Security advice I give my friends

Fairly often, my friends and family ask me for advice on how generally to make their homes more secure and specifically how to choose a home security system.  My short answer is “make it easy on yourself and choose the best to begin with; choose Sonitrol Pacific.”  However, for people who want to do their due diligence and investigate a few other options I offer a check list of questions to ask.  The large number of companies making various promises makes choosing a system difficult.

A few weeks ago, a friend emailed me this question:
“Are all of the companies/systems basically the same and I’m simply shopping for the best price?  What should I be looking for?”

This is what I wrote back:
“Simple answer, no.

More complicated answer, traditional burglar alarms are all the same – door and window contacts and a motion sensor or two.  Then they contract with a national or regional monitoring center with a 1:10,000 operator to account ratio.  There are a couple major problems with these types of systems, but one of the biggest is they have false alarm rates in the 97-99% range and police don’t respond to them.  In general, these systems offer minimal protection, but if the price is offset by insurance savings (and you don’t get assessed any false alarm fines), you don’t lose money on them.

Security systems with “verification” technology are different.  These systems utilize two-way voice, audio sensors or video surveillance in coordination with contact and motion sensors and a monitor to account ratio of 1:2000.

Really, really cool technologies have come available in the past couple years that combine security and home automation … allowing you to check in on what’s happening at the house from a secure internet connection or your cell phone.

Okay, what you should look for:
Ask where their monitoring center is located.  Is it local?  In the NW?  In Texas?
Ask how they verify an alarm is valid.
Ask the operator to account ratio.
Ask their average police response time (not operator response time).
Investigate their guarantees and warranties – you want a 6-month money back guarantee, a full equipment and labor warranty, a one-hour emergency service guarantee, a false alarm fine guarantee (they pay the false alarm fines the city will charge), and a performance warranty (they pay you compensation if they miss a break in). “

My friend took the checklist and began calling around.  After talking to a few companies, she emailed me again.
“I just got off the phone with Broadview, and I completely stunned the guy when I asked him your questions!  He kept saying that he had never been asked these questions before!  In case this is of interest to you, here are my notes as they pertain to your 5 questions:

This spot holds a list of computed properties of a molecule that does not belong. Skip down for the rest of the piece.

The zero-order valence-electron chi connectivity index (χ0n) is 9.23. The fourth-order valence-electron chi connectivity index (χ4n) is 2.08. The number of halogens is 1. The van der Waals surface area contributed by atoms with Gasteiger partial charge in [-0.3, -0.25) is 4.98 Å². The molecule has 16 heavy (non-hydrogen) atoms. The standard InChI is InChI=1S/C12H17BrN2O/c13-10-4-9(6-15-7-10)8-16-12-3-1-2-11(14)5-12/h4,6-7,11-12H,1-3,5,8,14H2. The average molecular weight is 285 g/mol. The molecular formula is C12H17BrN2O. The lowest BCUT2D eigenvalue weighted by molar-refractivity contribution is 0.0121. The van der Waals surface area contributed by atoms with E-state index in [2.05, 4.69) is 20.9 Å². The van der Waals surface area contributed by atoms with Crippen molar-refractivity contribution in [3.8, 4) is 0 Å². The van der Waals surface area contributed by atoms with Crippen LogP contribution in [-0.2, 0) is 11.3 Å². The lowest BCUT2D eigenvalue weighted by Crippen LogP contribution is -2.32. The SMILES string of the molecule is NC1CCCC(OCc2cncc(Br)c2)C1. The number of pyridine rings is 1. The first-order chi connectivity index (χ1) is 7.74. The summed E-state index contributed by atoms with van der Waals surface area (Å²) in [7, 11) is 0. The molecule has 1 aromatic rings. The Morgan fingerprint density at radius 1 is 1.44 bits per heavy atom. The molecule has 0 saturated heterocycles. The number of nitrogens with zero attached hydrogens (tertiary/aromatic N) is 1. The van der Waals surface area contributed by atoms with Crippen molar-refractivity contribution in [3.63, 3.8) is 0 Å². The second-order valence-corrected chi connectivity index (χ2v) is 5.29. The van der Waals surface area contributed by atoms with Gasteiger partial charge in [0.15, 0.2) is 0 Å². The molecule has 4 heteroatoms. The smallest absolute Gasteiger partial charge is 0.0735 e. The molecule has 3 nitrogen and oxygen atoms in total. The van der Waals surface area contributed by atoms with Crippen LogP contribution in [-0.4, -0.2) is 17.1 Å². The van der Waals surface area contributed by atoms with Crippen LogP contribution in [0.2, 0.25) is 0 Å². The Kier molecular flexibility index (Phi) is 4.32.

1)    Irving, TX and Knoxville TN
2)    Unknown. Jacob had never been asked…so he went on to explain that the operators are all 911-certified, blah, blah, blah…
3)    They have “the fastest response in the industry.”  There is “zero delay in calling the homeowner” to try to validate the alarm once an alarm is sounded – but the response time is out of their control, as it is up to the local police/fire etc.  I asked how they could make the “zero delay” claim  without being able to answer question #2—wouldn’t a high operator to client ratio potentially jeopardize an operator’s ability to deliver such performance?  Jacob couldn’t really say, but just reiterated that their operators “immediately respond.”
4)    Unknown – I would need to independently check with my local police.
5)    Lifetime guarantee on normal wear/tear of equipment (labor and trip fees excluded).  But for an additional $6/month, then the $90/hour labor  would be included.  Jacob was unaware of any “false alarm” coverage or fine-waivers—and claims that “false alarms just never happen because they call to verify the emergency with the homeowner.”  Which made me ask, “But if the homeowner is absent and cannot verify that is was a false alarm caused by your system, how can you claim it never happens?  It MUST happen or the city wouldn’t be charging fines?  All false alarms cannot possibly be the fault of the homeowner.”   He was unable to comment.  There is no performance guarantee for them missing something…  But again, “it just never happens.”  That’s when I added, “If it truly never happens, why not put a guarantee behind that?”  Jacob had never been asked that and was getting pretty uncomfortable with my questions—he suggested that I call their local sales number.”

When considering security for a business or home, at the very least, ask the five questions I outlined for my friend.  Or, save yourself time and money, and call Sonitrol Pacific.